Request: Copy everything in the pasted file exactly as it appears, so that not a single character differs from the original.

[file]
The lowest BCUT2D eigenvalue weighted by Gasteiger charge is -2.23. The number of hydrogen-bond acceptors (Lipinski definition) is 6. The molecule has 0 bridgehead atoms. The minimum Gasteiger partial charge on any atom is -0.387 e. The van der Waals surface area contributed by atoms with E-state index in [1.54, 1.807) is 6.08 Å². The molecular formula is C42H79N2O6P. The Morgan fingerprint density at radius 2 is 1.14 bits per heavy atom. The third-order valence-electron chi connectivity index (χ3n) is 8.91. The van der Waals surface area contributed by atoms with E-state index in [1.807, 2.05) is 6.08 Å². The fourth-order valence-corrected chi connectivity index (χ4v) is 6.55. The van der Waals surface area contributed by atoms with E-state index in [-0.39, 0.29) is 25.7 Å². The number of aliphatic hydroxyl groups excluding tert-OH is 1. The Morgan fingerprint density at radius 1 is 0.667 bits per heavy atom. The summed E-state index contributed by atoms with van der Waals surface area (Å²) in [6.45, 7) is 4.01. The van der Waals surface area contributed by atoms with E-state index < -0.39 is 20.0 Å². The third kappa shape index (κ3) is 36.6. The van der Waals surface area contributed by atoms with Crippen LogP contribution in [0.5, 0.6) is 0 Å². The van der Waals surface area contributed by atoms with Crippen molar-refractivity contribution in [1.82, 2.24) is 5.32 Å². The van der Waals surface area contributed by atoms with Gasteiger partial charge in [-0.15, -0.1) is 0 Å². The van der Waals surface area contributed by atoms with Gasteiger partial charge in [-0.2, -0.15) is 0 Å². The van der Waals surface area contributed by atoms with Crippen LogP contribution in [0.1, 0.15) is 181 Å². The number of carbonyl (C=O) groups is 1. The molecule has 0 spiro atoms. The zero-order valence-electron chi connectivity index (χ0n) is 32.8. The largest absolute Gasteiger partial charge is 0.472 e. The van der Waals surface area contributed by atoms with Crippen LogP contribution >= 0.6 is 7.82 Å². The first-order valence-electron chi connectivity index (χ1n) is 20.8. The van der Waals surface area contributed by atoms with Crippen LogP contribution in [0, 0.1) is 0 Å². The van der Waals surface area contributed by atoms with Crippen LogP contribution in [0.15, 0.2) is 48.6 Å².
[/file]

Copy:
The lowest BCUT2D eigenvalue weighted by Gasteiger charge is -2.23. The number of hydrogen-bond acceptors (Lipinski definition) is 6. The molecule has 0 bridgehead atoms. The minimum Gasteiger partial charge on any atom is -0.387 e. The van der Waals surface area contributed by atoms with E-state index in [1.54, 1.807) is 6.08 Å². The molecular formula is C42H79N2O6P. The Morgan fingerprint density at radius 2 is 1.14 bits per heavy atom. The third-order valence-electron chi connectivity index (χ3n) is 8.91. The van der Waals surface area contributed by atoms with E-state index in [1.807, 2.05) is 6.08 Å². The fourth-order valence-corrected chi connectivity index (χ4v) is 6.55. The van der Waals surface area contributed by atoms with E-state index in [-0.39, 0.29) is 25.7 Å². The number of aliphatic hydroxyl groups excluding tert-OH is 1. The Morgan fingerprint density at radius 1 is 0.667 bits per heavy atom. The summed E-state index contributed by atoms with van der Waals surface area (Å²) in [6.45, 7) is 4.01. The van der Waals surface area contributed by atoms with E-state index < -0.39 is 20.0 Å². The third kappa shape index (κ3) is 36.6. The van der Waals surface area contributed by atoms with Crippen LogP contribution in [0.5, 0.6) is 0 Å². The van der Waals surface area contributed by atoms with Crippen molar-refractivity contribution in [1.82, 2.24) is 5.32 Å². The van der Waals surface area contributed by atoms with Gasteiger partial charge in [-0.15, -0.1) is 0 Å². The van der Waals surface area contributed by atoms with Gasteiger partial charge in [-0.2, -0.15) is 0 Å². The van der Waals surface area contributed by atoms with Crippen LogP contribution in [0.1, 0.15) is 181 Å². The number of carbonyl (C=O) groups is 1. The molecule has 0 spiro atoms. The zero-order valence-electron chi connectivity index (χ0n) is 32.8. The largest absolute Gasteiger partial charge is 0.472 e. The van der Waals surface area contributed by atoms with Crippen LogP contribution >= 0.6 is 7.82 Å². The first-order valence-electron chi connectivity index (χ1n) is 20.8. The van der Waals surface area contributed by atoms with Crippen LogP contribution in [0, 0.1) is 0 Å². The van der Waals surface area contributed by atoms with Crippen LogP contribution in [0.15, 0.2) is 48.6 Å².